On Friday, Oct. 20, Roberta Iannacito-Provenzano, professor of Italian in the Department of Languages, Literatures & Linguistics in York’s Faculty of Arts, was awarded the Premio Ambassador award, symbolized by un passaporto d’oro (a golden passport), for her contributions to the promotion of Molise, a region in central-southern Italy. The Premio Ambassador is given to four people of Molisan descent per continent. This year’s other recipients include Michael Di Biase, outgoing mayor of the city of Vaughan, and Giose Rimanelli, author and professor emeritus, University of Massachusetts.
Left: Roberta Iannacito-Provenzano
“I am most proud to receive this award from the Region as it recognizes the contributions made by those that do not live in Molise but fervently promote its rich history and culture,” said Iannacito-Provenzano, who holds a BA in French and Italian from York University and an MA and PhD in Italian Linguistics from the University of Toronto.
Iannacito-Provenzano’s research interests include romance linguistics, dialectology and Southern Italian dialect literature, cultural anthropology, second language pedagogy and the father-daughter relationship in Italian and North American Italian literature.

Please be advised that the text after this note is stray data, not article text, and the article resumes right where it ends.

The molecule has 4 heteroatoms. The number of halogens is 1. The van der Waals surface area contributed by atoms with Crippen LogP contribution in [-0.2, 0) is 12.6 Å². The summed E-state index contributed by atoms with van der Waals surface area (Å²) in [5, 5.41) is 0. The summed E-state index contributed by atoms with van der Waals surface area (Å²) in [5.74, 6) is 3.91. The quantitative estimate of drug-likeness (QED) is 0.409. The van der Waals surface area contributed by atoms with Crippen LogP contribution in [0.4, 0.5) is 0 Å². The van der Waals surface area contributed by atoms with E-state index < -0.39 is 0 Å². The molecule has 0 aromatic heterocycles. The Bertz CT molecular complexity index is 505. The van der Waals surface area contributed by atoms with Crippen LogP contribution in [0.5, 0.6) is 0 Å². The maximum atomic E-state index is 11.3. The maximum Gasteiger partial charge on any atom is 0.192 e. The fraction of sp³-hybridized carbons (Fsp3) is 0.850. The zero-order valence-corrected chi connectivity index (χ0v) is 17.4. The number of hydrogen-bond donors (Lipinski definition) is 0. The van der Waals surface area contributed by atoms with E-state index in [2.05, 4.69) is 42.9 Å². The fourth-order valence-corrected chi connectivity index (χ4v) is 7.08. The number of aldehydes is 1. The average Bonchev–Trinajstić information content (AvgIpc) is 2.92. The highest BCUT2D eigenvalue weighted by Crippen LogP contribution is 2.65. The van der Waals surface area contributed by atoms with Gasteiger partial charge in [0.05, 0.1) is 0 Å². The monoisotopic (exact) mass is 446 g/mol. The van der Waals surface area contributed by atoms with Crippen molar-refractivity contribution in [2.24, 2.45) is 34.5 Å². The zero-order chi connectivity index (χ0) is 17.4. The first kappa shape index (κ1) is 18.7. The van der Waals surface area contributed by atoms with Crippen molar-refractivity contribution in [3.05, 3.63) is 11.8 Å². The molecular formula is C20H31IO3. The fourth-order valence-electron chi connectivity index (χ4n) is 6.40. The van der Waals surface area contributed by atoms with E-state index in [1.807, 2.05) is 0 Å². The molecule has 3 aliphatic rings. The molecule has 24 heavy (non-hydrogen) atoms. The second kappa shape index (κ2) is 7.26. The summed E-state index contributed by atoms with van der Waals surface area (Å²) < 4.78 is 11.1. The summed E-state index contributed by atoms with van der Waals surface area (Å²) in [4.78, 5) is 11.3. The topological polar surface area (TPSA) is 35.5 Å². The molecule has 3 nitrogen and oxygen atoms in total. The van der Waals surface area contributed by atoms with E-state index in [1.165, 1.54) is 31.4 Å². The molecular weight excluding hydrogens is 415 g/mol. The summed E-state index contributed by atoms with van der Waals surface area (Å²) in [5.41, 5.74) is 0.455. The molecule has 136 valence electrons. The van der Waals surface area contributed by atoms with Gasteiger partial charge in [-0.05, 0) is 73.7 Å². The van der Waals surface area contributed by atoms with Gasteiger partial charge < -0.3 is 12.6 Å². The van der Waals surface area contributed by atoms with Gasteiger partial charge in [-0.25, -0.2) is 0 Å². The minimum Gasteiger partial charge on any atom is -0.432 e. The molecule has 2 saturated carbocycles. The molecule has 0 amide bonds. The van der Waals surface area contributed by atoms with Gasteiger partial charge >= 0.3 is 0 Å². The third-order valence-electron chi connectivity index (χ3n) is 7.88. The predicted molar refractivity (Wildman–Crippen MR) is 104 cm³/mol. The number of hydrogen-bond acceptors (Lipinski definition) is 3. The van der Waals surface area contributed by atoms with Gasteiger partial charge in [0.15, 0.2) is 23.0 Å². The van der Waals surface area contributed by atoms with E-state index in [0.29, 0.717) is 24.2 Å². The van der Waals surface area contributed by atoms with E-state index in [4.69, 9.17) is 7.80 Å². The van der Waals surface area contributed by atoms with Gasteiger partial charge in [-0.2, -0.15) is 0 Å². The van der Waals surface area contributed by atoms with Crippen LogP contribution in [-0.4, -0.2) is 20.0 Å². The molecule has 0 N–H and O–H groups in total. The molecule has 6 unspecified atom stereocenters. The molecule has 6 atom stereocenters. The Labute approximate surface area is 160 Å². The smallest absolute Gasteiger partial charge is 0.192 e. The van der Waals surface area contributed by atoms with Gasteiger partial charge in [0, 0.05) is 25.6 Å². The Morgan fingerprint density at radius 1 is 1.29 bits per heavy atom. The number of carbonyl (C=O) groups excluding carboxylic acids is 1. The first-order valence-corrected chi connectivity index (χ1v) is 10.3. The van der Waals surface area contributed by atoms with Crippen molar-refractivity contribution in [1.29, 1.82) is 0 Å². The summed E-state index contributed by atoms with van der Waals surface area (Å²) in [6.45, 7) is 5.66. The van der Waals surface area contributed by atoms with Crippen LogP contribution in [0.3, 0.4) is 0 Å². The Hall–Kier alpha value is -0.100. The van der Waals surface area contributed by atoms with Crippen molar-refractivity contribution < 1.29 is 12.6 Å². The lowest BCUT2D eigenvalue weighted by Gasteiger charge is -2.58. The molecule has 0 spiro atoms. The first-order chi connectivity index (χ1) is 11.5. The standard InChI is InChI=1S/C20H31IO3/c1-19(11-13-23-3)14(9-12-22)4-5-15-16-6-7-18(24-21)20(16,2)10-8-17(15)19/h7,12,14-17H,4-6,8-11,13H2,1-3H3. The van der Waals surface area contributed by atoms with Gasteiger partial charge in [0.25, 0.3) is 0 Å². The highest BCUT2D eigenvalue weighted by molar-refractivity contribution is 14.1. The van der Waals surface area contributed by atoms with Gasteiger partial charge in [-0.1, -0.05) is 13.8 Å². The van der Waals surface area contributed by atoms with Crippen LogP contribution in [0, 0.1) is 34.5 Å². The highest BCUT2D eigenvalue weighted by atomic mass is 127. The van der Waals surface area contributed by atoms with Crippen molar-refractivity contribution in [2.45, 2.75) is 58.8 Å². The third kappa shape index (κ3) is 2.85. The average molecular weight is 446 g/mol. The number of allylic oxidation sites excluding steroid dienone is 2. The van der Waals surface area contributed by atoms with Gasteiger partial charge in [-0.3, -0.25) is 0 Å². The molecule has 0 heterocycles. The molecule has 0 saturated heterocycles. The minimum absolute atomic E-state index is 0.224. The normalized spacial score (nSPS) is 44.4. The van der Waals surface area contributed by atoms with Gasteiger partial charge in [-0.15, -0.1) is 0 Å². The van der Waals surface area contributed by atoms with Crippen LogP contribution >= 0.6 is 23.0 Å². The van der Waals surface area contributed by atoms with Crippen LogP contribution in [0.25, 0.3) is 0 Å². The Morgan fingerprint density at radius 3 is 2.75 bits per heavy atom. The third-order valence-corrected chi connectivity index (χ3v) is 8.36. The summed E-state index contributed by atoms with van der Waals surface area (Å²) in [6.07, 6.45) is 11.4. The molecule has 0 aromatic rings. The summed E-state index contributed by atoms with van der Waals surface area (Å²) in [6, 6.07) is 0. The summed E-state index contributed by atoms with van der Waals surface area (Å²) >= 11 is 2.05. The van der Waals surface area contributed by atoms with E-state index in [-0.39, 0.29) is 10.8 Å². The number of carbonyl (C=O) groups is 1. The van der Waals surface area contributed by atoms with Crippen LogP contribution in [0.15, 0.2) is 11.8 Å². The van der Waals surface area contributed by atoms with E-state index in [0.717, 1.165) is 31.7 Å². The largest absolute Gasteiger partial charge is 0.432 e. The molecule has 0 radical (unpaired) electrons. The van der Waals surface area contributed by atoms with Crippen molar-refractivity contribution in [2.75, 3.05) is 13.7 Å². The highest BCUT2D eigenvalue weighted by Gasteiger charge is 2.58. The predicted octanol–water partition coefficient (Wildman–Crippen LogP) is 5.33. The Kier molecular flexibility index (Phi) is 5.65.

Her current research involves studying language and ethnography in the works of Antonio Angelone, a dialect playwright and poet from Molise. For this work she has received a grant from the Faculty of Arts at York. She has also translated into English a dialect play, The Harvest, by the same author and is currently working on the translation of a collection of poetry by Angelone.
Iannacito-Provenzano has produced many publications on the history of the Molise region and on morpho-phonological and syntactic processes in the Molisan dialects. Her most recent book, Il dialetto molisano di Villa San Michele (IS): Fonologia, morfologia, sintassi e lessico (2006) documents obsolescent terminology and fills an important lacuna in Molisan and Italian dialectology in general. The book launch is scheduled for late November.